Michael, I just wanted to follow up with you on a couple of notes I made listening to your podcasts. First, I love how you used the old school version of NIB, with the long slow bass intro, in the podcast with the John Wooden recording. Nothing like drawing it out at the beginning, before it would really be identifiable as Sabbath style music (unless you know the song, of course.) What could go better together than Wooden and Sabbath?

Second, you talked about Lemmy in another podcast. It reminded me of how I saw Motorhead open for Sabbath twice, including once in 1995 in a small club in West Hartford, CT. I was front row center for Sabbath, though with Tony Martin singing, it was only moderately good. But the club itself had two sides. The other side was a really low grade strip club. My buddies and I wandered over there after the show, and it was mostly deserted. The Sabbath guys were sitting up in a balcony area, and Lemmy was down admiring and interacting with the heinous strippers. He was in all his glory. If it wasn’t so funny, I’d have to say it was sad. But Lemmy isn’t picky.

I hope you’ve enjoyed your Asian trip as much as it sounds on the podcasts. I’m at the beach in Thailand now after a month long tantric yoga course in Rishikesh, India (the “Yoga capital of the world”) and then a few weeks in Nepal, trekking in the Himalayas.

I still recommend Ubud, Bali highly for a place to go nuts with yoga, great food, and good looking western yoga chicks from all over the world.

Cheers,
Paul

Thanks Paul! Sounds like I will definitely have to be checking out Ubud!

Trend Following, Yoga and Meditation

Feedback in:

Michael

Hi, I hope you are well today and managing to keep away from the election hooha.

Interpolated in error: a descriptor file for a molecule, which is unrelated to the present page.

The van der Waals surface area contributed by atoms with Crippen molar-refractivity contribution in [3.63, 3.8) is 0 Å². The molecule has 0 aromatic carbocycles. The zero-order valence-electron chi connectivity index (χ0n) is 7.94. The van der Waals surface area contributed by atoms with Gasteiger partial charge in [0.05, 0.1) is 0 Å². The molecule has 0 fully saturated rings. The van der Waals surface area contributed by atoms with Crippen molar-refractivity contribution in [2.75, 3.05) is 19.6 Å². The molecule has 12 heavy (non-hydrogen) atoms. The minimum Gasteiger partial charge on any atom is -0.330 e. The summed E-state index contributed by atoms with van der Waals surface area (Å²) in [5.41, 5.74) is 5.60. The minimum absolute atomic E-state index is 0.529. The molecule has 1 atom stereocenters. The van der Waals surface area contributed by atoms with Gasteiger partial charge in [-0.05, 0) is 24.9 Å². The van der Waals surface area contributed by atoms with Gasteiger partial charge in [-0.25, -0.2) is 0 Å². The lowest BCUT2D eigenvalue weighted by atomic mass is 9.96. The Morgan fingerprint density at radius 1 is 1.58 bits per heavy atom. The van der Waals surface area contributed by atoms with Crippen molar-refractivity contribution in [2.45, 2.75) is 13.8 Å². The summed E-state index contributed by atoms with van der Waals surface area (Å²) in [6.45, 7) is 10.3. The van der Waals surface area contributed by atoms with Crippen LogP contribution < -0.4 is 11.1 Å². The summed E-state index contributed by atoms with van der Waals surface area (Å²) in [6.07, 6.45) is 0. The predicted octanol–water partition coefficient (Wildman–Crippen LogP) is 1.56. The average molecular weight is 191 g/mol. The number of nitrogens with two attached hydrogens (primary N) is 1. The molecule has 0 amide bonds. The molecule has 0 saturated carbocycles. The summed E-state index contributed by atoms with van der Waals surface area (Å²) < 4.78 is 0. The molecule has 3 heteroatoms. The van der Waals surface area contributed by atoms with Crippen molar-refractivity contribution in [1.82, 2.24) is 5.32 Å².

I have started to listen to your podcasts during my commute to and from work everyday (utilizing my dead time so to speak), anyway this morning I finished episodes 17 & 18, where you speak about your yoga lessons and the zen habits website.

I thought they were most intriguing and I wanted to ask you if you have ever tried meditation? I started about 6 months ago with a small group once a week, mainly to help me deal with the daily stress from my current job, but I have found that meditation has really helped me over various parts of my life, and also helps you to get into the now, which is obviously a theme for you and also many trend follows, most notably Ed Seykota. If you get the chance I would very much encourage you to try it.

As a side note, I had a meditation class last night, and we were speaking about fear and how it stops you from achieving all that we as individuals could possibly achieve, and how being in the now and trusting that situations will work out, and not forcing things is a much better way. How coincidental then that this morning I heard your 2 podcasts that were talking about the exact same things.

Releasing fear and embracing trust I feel are two areas that most of us would do well to try and deal with and understand much more. I did think about this this morning and you can see fear everywhere and if you actually stop you can see how it drives people and is responsible for so many decisions made, many on a subconscious level, as an example – even down to the person pushing to get on the train first as they are fearful of not getting a seat.

I would like to thank you for the time and effort that you put into all areas of your work, that allows someone like me to begin connecting the dots.

I have found that listening to your podcasts on a daily basis really fires up my motivation to do well and succeed at trend following.

I hope you have a great day.

Kind Regards,

— Clare

Thanks Clare! Just getting started on meditation. Learning!